Saudi Arabia’s cash splurge on soccer could cause ripple effects across the sports world

Soccer superstar Cristiano Ronaldo’s move to Saudi club Al-Nassr, and the kingdom’s growing investments in the sport, could have ripple effects across Europe and the U.S., experts have told CNBC.

Ronaldo’s two-and-a-half-year contract, reportedly worth up to 200 million euros ($212 million) per year including commercial agreements, will make the 37-year-old the highest-paid footballer in history, and the highest-paid athlete in the world.

For context, Ronaldo’s individual annual earnings will exceed the total staff wage bill for roughly half of the clubs in the English Premier League. The former Real Madrid, Manchester United and Juventus star earlier this week contended that the “unique contract” was befitting of his status as a “unique player.”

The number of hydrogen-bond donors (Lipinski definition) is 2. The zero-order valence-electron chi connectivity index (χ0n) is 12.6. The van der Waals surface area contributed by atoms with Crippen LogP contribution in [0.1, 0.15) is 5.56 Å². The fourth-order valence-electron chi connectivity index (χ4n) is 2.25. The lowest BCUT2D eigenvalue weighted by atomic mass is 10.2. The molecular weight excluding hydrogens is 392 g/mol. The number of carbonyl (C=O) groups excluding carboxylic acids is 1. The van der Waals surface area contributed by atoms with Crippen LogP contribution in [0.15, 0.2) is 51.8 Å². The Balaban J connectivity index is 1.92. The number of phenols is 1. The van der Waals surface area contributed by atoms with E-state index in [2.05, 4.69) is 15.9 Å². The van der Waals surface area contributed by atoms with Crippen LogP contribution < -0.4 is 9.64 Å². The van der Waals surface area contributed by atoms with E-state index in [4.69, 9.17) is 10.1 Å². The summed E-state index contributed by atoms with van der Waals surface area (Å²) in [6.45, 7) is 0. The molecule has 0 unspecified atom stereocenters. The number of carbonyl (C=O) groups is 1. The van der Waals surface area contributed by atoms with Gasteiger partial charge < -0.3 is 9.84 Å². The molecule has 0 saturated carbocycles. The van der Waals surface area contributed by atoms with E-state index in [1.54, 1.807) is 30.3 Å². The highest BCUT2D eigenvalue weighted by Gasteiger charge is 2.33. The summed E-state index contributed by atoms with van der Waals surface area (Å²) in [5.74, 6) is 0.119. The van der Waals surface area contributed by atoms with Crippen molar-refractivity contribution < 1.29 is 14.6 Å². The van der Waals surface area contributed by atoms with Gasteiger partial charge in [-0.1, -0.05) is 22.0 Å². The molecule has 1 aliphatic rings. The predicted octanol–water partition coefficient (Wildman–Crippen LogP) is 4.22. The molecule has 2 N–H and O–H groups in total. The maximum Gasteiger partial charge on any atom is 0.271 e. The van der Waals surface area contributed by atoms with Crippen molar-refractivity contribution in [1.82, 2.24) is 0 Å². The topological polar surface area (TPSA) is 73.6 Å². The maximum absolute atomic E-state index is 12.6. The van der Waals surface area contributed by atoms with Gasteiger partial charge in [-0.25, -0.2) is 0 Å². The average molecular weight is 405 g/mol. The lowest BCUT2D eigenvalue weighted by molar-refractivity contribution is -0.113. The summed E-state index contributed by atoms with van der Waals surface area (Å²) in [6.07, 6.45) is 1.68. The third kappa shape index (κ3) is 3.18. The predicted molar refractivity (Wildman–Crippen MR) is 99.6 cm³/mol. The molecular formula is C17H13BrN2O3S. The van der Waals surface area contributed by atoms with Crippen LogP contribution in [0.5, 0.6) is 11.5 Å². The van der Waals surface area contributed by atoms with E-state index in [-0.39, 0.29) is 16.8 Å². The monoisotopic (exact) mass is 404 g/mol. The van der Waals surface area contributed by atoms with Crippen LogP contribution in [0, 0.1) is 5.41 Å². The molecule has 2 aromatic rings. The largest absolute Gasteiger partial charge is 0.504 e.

Author and soccer finance expert Kieran Maguire told CNBC on Thursday that rather than an effort to rival the major European leagues, Al-Nassr’s signing of Ronaldo was a “marketing exercise” that enables the kingdom to diversify its commercial appeal beyond natural resources, given the size of the player’s individual profile. 바카라사이트

“If you take a look at the social media following that somebody of Cristiano Ronaldo’s status brings, it’s far greater than that of an individual football club,” Maguire said.

“Saudi Arabia has a young population, so he will attract that generation. There’s economic benefits, there’s political and societal benefits, and the financial cost is a complete irrelevance.”

Having observed other state-sponsored takeovers over the past decade, along with the success of the contentious FIFA World Cup in Qatar in December, Maguire suggested that Saudi Arabia could look to expand its soccer portfolio in one of two ways.

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